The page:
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Doctors have lost faith in their pay body due to ‘lack of independence’, says BMA

Doctors have ‘lost almost all faith’ in their pay review body due to its ‘complete lack of independence’ from the Government, according to the BMA.

The BMA criticised the Doctors’ and Dentists’ Remuneration Body (DDRB), which advises the Government on doctors pay, and warned immediate action is needed to avoid a ‘full-blown workforce crisis’.

This comes after salaried GPs in England were awarded a 2% pay increase in July last year, falling short of the total 4% recommended by the DDRB.

The BMA report, published today, said: ‘Despite the BMA repeatedly expressing concerns, over recent years the DDRB has showed a complete lack of independence by accepting government policies on pay caps in the public sector and abiding by remit letters. As a result, the medical profession has lost almost all faith in the DDRB process.

‘For this to be restored, the BMA has repeatedly called for the DDRB to return to its founding principles and re-establish its independence rejecting any future attempts by governments to control the process.’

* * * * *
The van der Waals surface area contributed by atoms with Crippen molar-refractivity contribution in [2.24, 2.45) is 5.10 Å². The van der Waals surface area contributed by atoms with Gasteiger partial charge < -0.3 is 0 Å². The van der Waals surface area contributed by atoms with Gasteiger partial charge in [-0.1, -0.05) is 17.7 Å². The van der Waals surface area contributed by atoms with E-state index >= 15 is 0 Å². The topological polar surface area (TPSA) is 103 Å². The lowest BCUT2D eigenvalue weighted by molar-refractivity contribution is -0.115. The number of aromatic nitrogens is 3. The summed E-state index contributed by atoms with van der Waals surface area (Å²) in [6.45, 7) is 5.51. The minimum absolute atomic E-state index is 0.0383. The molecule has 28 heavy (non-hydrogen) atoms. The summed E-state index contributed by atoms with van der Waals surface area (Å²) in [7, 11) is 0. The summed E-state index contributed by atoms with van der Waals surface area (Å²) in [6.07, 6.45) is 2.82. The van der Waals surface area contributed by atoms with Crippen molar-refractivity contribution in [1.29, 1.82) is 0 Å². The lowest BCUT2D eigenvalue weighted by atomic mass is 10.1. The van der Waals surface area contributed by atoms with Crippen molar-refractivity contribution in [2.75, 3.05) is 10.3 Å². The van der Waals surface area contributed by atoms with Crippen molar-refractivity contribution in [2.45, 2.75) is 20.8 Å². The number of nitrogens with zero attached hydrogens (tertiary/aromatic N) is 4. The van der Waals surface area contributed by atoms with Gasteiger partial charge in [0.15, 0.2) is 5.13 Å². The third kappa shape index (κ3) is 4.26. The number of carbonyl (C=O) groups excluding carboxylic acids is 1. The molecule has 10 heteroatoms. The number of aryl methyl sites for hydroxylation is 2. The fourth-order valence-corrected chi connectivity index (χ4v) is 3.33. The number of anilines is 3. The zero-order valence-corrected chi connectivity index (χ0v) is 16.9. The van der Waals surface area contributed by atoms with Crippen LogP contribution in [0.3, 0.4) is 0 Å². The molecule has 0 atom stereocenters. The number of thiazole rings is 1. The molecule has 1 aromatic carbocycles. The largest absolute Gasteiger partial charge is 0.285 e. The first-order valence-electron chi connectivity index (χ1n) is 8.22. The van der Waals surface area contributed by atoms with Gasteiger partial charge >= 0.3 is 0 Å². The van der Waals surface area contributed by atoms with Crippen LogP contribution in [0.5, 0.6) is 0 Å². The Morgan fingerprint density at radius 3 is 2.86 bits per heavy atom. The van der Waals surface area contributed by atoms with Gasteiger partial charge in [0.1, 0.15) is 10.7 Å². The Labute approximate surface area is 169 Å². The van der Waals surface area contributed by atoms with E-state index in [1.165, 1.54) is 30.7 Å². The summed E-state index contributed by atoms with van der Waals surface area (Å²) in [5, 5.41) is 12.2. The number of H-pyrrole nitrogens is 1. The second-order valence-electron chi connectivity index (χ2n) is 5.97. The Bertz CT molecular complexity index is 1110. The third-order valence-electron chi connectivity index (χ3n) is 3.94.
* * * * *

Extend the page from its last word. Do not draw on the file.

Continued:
BMA Council chair Dr Chaand Nagpaul said while pay rises for GPs and some specialist hospital doctors were ‘closer to inflation’, this was not the case for other doctors, where it was ‘significantly below inflation’. But he added ‘all fell far short of correcting the long-term pay erosion’.

An example is the ‘derisory’ pay settlement for hospital consultants in England, which gives them an average weekly increase of just £6.10 after tax, ‘at a time when they have lost nearly a quarter of their take-home pay in the last decade’, Dr Nagpaul said.

He warned: ‘The DDRB and Government must act now to avert a full-blown workforce crisis, by recognising the value of doctors with a pay rise at least in line with retail price index (RPI) for 2019 and with a concrete commitment to start addressing the real terms pay cut doctors have experienced since 2008.’

Last year a BMA poll found nine out of ten doctors regard the latest government pay award as ‘unacceptable’, while GP leaders said it means that GPs have experienced a 20% pay cut since 2008.

Following this, the GP Committee asked CCGs to make a ‘one-off’ payment to practices, to provide an additional 1% funding uplift to the GP contract, so they could award the 3% pay rise received by equivalent staff in the rest of the health service.

Meanwhile, GP practices in Scotland received a 3% pay rise and the Welsh Government awarded practices a total 4% uplift, backdated to April 2018.